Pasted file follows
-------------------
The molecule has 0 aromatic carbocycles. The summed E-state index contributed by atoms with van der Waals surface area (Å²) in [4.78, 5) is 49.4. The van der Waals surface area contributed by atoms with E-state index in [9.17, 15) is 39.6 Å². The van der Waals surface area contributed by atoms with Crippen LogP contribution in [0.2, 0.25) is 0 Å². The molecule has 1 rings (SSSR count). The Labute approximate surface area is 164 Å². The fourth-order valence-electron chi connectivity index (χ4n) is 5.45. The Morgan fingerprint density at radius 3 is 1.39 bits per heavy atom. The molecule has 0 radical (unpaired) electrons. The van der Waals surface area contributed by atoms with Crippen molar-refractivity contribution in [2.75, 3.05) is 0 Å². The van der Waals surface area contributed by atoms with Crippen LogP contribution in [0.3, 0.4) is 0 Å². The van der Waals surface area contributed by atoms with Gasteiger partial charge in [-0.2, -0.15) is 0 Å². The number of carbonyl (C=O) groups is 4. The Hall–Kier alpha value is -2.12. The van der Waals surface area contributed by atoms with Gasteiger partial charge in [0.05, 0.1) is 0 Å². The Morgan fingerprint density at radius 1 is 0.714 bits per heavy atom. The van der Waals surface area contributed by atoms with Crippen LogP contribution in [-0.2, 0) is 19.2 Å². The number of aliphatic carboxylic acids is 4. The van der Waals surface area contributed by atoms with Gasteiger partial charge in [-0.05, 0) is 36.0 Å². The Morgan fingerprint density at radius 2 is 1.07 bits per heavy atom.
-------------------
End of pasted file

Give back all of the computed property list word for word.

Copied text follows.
The molecule has 0 aromatic carbocycles. The summed E-state index contributed by atoms with van der Waals surface area (Å²) in [4.78, 5) is 49.4. The van der Waals surface area contributed by atoms with E-state index in [9.17, 15) is 39.6 Å². The van der Waals surface area contributed by atoms with Crippen LogP contribution in [0.2, 0.25) is 0 Å². The molecule has 1 rings (SSSR count). The Labute approximate surface area is 164 Å². The fourth-order valence-electron chi connectivity index (χ4n) is 5.45. The Morgan fingerprint density at radius 3 is 1.39 bits per heavy atom. The molecule has 0 radical (unpaired) electrons. The van der Waals surface area contributed by atoms with Crippen molar-refractivity contribution in [2.75, 3.05) is 0 Å². The van der Waals surface area contributed by atoms with Crippen LogP contribution in [0.3, 0.4) is 0 Å². The van der Waals surface area contributed by atoms with Gasteiger partial charge in [-0.2, -0.15) is 0 Å². The number of carbonyl (C=O) groups is 4. The Hall–Kier alpha value is -2.12. The van der Waals surface area contributed by atoms with Gasteiger partial charge in [0.05, 0.1) is 0 Å². The Morgan fingerprint density at radius 1 is 0.714 bits per heavy atom. The van der Waals surface area contributed by atoms with Crippen LogP contribution in [-0.2, 0) is 19.2 Å². The number of aliphatic carboxylic acids is 4. The van der Waals surface area contributed by atoms with Gasteiger partial charge in [-0.05, 0) is 36.0 Å². The Morgan fingerprint density at radius 2 is 1.07 bits per heavy atom.